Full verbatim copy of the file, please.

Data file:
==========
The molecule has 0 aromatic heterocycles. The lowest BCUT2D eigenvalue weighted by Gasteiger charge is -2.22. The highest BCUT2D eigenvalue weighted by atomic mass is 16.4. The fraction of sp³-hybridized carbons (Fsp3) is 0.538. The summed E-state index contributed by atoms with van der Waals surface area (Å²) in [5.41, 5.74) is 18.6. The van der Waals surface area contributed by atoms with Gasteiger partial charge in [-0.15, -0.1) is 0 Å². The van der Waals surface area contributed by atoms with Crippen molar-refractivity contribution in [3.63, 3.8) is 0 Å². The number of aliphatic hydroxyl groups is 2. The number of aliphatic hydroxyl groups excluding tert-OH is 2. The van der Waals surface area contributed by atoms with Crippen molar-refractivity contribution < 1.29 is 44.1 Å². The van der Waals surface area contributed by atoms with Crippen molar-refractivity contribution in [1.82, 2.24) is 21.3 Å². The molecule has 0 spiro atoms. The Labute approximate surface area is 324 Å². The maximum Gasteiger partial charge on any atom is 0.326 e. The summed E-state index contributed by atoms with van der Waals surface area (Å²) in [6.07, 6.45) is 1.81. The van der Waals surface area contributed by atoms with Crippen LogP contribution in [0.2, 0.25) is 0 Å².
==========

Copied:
The molecule has 0 aromatic heterocycles. The lowest BCUT2D eigenvalue weighted by Gasteiger charge is -2.22. The highest BCUT2D eigenvalue weighted by atomic mass is 16.4. The fraction of sp³-hybridized carbons (Fsp3) is 0.538. The summed E-state index contributed by atoms with van der Waals surface area (Å²) in [5.41, 5.74) is 18.6. The van der Waals surface area contributed by atoms with Gasteiger partial charge in [-0.15, -0.1) is 0 Å². The van der Waals surface area contributed by atoms with Crippen molar-refractivity contribution in [3.63, 3.8) is 0 Å². The number of aliphatic hydroxyl groups is 2. The number of aliphatic hydroxyl groups excluding tert-OH is 2. The van der Waals surface area contributed by atoms with Crippen molar-refractivity contribution < 1.29 is 44.1 Å². The van der Waals surface area contributed by atoms with Crippen molar-refractivity contribution in [1.82, 2.24) is 21.3 Å². The molecule has 0 spiro atoms. The Labute approximate surface area is 324 Å². The maximum Gasteiger partial charge on any atom is 0.326 e. The summed E-state index contributed by atoms with van der Waals surface area (Å²) in [6.07, 6.45) is 1.81. The van der Waals surface area contributed by atoms with Crippen LogP contribution in [0.2, 0.25) is 0 Å².